Service seeks comments and information ensuring effective plan that employs best available science
December 19, 2016 - The U.S. Fish and Wildlife Service (Service) and the binational Jaguar Recovery Team have completed a draft recovery plan for the jaguar. The draft plan sets goals for improving the species’ status through its entire 19-country range and provides a framework for achieving recovery. The draft plan focuses on the cat’s northwestern population in Mexico and the southwestern United States – setting more precise goals and site-specific conservation actions whereby that population can most effectively rebound and contribute to the entire species’ recovery.
The U.S. Fish and Wildlife Service and the National Marine Fisheries Service (Services), announce the availability of the final revised Habitat Conservation Planning (HCP) Handbook, which describes requirements, procedures, and guidance for permit issuance and conservation plan development for incidental take permits under the Endangered Species Act. The purpose of the newly revised joint HCP Handbook is to instruct the Services on how to assist applicants to develop HCPs in an efficient and effective manner, while ensuring adequate conservation of listed species. Although the Handbook is designed for the Services, it also can be useful to other HCP practitioners, such as applicants, consultants, and partners.
The Resources Planning Act (RPA) Assessment reports on the status and trends of the Nation's renewable resources on all forest and rangelands, as required by the Forest and Rangeland Renewable Resources Planning Act of 1974. The USDA Forest Service has conducted natural resource analyses for over a century. The 1974 RPA legislation established a periodic reporting requirement and broadened the coverage to all renewable resources on U.S. forests and rangelands. The RPA Assessment includes analyses of forests, rangelands, wildlife and fish, biodiversity, water, outdoor recreation, wilderness, urban forests, and the effects of climate change on these resources.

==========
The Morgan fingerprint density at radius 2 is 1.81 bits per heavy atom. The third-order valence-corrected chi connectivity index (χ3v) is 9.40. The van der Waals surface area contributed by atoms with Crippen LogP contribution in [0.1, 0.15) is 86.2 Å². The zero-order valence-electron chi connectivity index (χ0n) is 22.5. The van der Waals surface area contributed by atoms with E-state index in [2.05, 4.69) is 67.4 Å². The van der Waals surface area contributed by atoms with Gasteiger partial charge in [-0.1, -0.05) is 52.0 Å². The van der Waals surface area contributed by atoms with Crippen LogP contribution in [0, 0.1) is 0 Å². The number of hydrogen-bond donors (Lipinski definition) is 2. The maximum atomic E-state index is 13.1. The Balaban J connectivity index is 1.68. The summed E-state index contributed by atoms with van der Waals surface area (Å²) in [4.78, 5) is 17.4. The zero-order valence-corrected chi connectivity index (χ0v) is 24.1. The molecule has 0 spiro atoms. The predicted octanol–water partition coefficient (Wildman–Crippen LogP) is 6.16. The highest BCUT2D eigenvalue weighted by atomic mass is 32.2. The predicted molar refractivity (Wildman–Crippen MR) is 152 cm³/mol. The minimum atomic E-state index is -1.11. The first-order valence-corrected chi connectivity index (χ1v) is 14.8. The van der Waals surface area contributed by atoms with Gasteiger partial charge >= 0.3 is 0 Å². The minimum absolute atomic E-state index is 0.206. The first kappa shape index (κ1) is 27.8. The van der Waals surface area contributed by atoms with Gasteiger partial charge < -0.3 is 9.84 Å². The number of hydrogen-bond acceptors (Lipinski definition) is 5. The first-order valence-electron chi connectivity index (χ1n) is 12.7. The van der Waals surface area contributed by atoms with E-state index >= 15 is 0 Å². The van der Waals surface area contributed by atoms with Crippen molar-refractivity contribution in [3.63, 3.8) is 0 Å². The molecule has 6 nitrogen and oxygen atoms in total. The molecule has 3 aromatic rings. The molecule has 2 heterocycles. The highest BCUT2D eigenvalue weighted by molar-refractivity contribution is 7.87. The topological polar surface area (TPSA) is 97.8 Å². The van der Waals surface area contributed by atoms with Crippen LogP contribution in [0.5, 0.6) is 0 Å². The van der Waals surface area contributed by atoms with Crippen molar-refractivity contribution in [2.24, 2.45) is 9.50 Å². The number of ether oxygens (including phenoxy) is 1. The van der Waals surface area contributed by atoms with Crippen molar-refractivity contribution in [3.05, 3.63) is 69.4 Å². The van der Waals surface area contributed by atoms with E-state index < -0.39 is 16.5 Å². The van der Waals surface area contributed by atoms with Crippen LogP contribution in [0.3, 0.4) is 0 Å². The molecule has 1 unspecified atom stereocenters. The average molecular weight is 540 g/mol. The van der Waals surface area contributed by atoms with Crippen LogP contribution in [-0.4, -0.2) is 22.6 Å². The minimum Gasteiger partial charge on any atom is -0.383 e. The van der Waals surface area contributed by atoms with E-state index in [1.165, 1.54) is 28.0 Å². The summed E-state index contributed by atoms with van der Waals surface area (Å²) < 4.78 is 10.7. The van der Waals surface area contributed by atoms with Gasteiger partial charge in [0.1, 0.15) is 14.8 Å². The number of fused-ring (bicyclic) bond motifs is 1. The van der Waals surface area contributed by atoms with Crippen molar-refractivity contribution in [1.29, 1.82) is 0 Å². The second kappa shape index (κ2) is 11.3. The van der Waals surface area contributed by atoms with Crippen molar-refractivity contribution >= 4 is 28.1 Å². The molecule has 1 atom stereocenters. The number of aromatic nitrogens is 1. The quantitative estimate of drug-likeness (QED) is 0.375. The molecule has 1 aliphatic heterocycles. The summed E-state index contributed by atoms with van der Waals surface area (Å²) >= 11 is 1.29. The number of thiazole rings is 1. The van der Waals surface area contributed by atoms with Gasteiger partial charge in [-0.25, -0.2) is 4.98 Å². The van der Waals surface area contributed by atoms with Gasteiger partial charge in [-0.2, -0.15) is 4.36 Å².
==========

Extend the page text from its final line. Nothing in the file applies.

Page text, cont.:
“While many factors will affect wildland fire and Federal suppression expenditures over the course of this century, the risk posed by climate change for suppression budgets at Federal land management agencies is immense. All else equal, climate change could significantly increase area burned each year in the U.S., causing suppression expenditures to double within just a few decades and nearly triple by late-century.”
December 7, 2016 - After years of public input, congressional deliberation and bipartisan negotiations, tomorrow Congress will advance targeted drought relief for suffering communities in California and the West. The Water Infrastructure Improvements for the Nation Act (WIIN) will expedite water storage, improve water delivery and, critically, increase water capture in upcoming wet months while upholding environmental laws.
WIIN's passage will be a win for people, fish and wildlife. In fact, it's a no-brainer. But don’t just take our word for it.